Howbert’s grandson popular at ceremony for reprinting of ‘Memories’
Irving Howbert helped introduce a new generation to his namesake grandfather in a special ceremony April 28 at the Old Colorado City History Center.
Afterward, the 91-year-old retired lawyer estimated he signed “at least 50” copies of the newly reprinted “Memories of a Lifetime in the Pikes Peak Region” - a book that had first been published by the elder Howbert in 1925.
As many as 100 people attended the event, which Old Colorado City Historical Society (OCCHS) President Bev Disch called “absolutely a red-letter day for us.”
The book, an autobiographical account by one of the Westside's most prominent early citizens, had not been published since 1970.
The OCCHS republished the 298-page book with the permission of the younger Howbert, who deliberately allowed the copyright to expire to facilitate the process. He had gotten to know the elder Howbert, whose life overlapped his by 17 years. “My grandfather would be pleased,” he told the History Center gathering.
Closing his comments, he said he was happy to sign book copies, however, he joshed, “Note that I am the grandson. It would be a curious thing if my grandfather signed it.”
OCCHS Treasurer Dave Hughes, who helped organize the republishing effort, used the occasion to unveil his discovery (at the Canon City Daily Record) of Volume 1, Number 1 of the Colorado City Journal newspaper, dated Aug. 1, 1861. He previously had obtained the paper's 18th issue, dated Nov. 28 of that year, which announced the arrival in town of “Rev. Wm. Howbert and family [which included 14-year-old Irving], all to spend the winter, and many to make their permanent abode in our romantic young city.”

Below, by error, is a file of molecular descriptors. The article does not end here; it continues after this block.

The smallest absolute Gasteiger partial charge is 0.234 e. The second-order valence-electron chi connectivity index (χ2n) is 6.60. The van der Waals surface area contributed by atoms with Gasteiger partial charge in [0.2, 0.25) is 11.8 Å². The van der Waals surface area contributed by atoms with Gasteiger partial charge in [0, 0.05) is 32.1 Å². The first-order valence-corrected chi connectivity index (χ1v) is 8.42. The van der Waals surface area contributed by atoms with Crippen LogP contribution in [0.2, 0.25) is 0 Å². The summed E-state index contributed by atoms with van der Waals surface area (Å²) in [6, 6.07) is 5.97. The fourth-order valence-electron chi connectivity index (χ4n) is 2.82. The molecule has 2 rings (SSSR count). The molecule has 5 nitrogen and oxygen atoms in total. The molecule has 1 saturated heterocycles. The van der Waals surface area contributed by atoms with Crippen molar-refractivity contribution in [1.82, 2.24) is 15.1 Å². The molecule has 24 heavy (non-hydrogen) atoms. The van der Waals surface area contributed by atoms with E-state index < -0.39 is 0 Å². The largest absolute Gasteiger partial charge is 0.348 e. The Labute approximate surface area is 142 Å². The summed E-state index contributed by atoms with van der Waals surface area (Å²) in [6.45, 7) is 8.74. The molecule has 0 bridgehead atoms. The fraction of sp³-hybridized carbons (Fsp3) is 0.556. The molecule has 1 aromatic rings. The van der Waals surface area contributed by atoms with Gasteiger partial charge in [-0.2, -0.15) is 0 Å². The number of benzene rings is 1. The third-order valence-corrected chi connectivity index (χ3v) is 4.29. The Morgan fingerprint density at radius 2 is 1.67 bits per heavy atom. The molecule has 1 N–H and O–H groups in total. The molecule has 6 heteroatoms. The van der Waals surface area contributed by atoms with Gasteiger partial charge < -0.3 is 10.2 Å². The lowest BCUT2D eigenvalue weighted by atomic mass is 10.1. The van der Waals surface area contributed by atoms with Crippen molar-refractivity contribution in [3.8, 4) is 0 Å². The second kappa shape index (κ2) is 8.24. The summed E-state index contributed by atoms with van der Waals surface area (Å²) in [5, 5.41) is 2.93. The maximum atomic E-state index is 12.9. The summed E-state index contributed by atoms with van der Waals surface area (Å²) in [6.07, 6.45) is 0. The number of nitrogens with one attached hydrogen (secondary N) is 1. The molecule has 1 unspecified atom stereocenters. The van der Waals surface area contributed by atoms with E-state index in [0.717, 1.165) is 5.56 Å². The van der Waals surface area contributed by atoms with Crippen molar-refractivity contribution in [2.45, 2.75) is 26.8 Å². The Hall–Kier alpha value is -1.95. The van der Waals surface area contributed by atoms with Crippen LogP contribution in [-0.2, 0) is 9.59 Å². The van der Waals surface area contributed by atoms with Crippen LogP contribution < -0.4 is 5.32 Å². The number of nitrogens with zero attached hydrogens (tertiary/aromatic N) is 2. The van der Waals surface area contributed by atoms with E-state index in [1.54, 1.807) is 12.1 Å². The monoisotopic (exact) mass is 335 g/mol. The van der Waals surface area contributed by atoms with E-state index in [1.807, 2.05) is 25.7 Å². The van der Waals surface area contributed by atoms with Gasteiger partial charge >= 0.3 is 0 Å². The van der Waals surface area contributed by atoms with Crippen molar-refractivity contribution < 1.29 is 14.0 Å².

Asked about issues 2 through 17, Hughes said he doubted those would ever be found.
In his book, Howbert tells about various exploits, including contributing to early Colorado City, serving as El Paso County Clerk, aiding William Palmer in founding Colorado Springs and helping start First National Bank.
“It's a great and easy read,” commented Betsy Shoup of the Pioneers Association, which Howbert helped start. “It's straightforward, from one who lived it.”
What still stirs up controversy are the book's chapters dealing with the Indian wars of the 1860s, describing battles such as Sand Creek in 1864 (now officially called a “massacre”) as necessary responses against Indian depredations from settlers who feared for their lives. Grandson Howbert's new introduction to the book supports his grandfather's position.
But this topic was not raised at the April 28 ceremony. “Everyone had a pretty affirmative attitude about the whole thing,” the younger Howbert said, when asked how the signing went. “There was nobody who had any criticism about Sand Creek or anything.”
In all, the OCCHS printed 300 copies of “Memories,” with the remainder still on sale at the History Center, 1 S. 24th St.
Westside Pioneer article